While many people may be getting ready for bed at 9 p.m. most evenings, on Aug. 8 approximately 40 personnel from the 56th Security Forces Squadron and 56th Civil Engineer Squadron Explosive Ordnance Disposal, as well as a few members of local law enforcement, participated in an exercise involving a suspicious package at the security forces building on Luke Air Force Base.
According to Jerold Haupt, 56th SFS standardized evaluations chief, the scenario began with an Airman being held hostage by two nonmilitary members.
“Our scenario then had a witness notify SFS of the suspicious activity, description of suspects, as well as a possible description of the suspect’s vehicle,” he said. “Once the suspect’s vehicle was located, a high-risk traffic stop was initiated.”
It was SFS’s job to take control of the situation and find out where the threat was.
“We first gained control of the personnel in the vehicle to figure out what the intentions were,” said Tech. Sgt. Kelly Speaks, 56th SFS training NCO-in-charge. “We did a sweep of the area to find the threat, which was in the SFS building, and cordoned off the affected area.”
After the package was found by SFS and military working dogs, the area was immediately evacuated and EOD came in, said Capt. Edmund Spivak, 56th CES EOD flight commander.
“It was a simulated timed device, so time was of the essence,” Spivak said. “Our job was to assess the situation and figure out the safest way possible to get the device out before the time expired, and we did.”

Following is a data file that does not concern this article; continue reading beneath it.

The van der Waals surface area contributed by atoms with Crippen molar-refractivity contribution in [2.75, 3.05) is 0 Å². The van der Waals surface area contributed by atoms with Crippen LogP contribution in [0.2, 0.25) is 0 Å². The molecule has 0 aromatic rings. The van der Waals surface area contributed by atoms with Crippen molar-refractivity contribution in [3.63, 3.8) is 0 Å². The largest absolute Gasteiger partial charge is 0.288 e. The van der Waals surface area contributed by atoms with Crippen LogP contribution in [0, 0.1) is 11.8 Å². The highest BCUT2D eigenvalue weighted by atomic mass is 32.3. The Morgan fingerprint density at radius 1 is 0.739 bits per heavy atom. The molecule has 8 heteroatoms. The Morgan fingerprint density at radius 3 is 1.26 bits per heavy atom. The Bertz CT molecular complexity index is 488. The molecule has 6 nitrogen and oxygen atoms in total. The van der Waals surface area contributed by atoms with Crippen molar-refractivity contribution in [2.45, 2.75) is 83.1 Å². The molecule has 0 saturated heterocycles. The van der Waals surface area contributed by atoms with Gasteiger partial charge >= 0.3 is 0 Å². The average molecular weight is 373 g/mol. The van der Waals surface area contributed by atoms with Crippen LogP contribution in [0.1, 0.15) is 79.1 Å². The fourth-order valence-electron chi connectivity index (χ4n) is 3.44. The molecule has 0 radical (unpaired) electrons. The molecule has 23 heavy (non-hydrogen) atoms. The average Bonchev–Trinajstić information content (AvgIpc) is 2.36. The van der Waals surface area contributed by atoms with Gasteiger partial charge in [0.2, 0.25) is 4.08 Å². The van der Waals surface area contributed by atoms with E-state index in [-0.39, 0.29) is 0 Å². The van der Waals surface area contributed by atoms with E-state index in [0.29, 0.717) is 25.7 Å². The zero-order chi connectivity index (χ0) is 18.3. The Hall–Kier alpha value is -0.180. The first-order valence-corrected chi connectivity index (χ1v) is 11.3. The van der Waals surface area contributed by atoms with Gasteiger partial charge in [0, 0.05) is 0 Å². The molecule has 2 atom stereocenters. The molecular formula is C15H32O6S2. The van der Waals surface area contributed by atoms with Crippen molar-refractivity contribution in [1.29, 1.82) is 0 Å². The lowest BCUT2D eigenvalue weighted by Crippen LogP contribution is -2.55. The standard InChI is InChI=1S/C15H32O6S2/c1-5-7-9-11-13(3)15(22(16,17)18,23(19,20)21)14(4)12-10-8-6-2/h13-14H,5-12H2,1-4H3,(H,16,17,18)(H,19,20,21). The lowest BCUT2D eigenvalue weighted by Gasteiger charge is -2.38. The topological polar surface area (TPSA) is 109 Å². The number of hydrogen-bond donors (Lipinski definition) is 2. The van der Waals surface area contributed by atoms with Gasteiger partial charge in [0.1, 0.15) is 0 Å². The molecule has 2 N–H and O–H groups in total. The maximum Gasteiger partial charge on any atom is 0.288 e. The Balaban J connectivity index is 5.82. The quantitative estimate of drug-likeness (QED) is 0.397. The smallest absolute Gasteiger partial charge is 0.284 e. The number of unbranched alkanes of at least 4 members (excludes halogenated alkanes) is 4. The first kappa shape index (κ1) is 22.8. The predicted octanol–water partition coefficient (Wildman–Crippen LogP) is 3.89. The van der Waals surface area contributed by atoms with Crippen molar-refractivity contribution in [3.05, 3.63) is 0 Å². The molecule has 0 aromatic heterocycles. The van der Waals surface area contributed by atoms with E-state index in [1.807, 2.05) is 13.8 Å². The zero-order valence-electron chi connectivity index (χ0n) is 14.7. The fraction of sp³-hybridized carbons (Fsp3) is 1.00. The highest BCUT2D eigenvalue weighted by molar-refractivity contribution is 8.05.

Although the exercise involved both SFS and EOD, local civilian law enforcement agencies, including Avondale and Tolleson police. The Department of Corrections also joined the exercise and worked alongside SFS.
“It’s important for us to get civilian agencies involved since we do not know everything,” said Staff Sgt. Dustin Barnes, 56th SFS military working dog handler. “And it’s great to share advice and training with one another, enabling us to learn from each other and then practice what we’ve learned.”
While it is imperative for the Airmen and the civilian law enforcement agencies to be able to work together, it is most important for SFS, EOD and others to partake in exercises like this at least quarterly, Spivak said.
“Exercises like this allow us to find deficiencies,” he said. “It also gives us a chance to make sure procedures are followed in a timely manner.”
For Spivak, the exercise went smoothly.
“I would say we all did excellent,” he said. “I was very pleased with SFS’s reaction time. The incident commander did a great job controlling the scene and our Airmen from EOD did great. They ended up beating the time on the device, since they executed their decisions quickly.”
Similarly, Speaks agreed the outcome was good.
“This exercise allowed us to reinforce our strong capabilities and to strengthen others,” she said. “In addition, we conduct these exercises to lead, mentor and teach our newer Airmen what they will be required to do in stressful and tense real-world situations. Exercises such as these help us to better protect and defend the people of Luke and its resources.”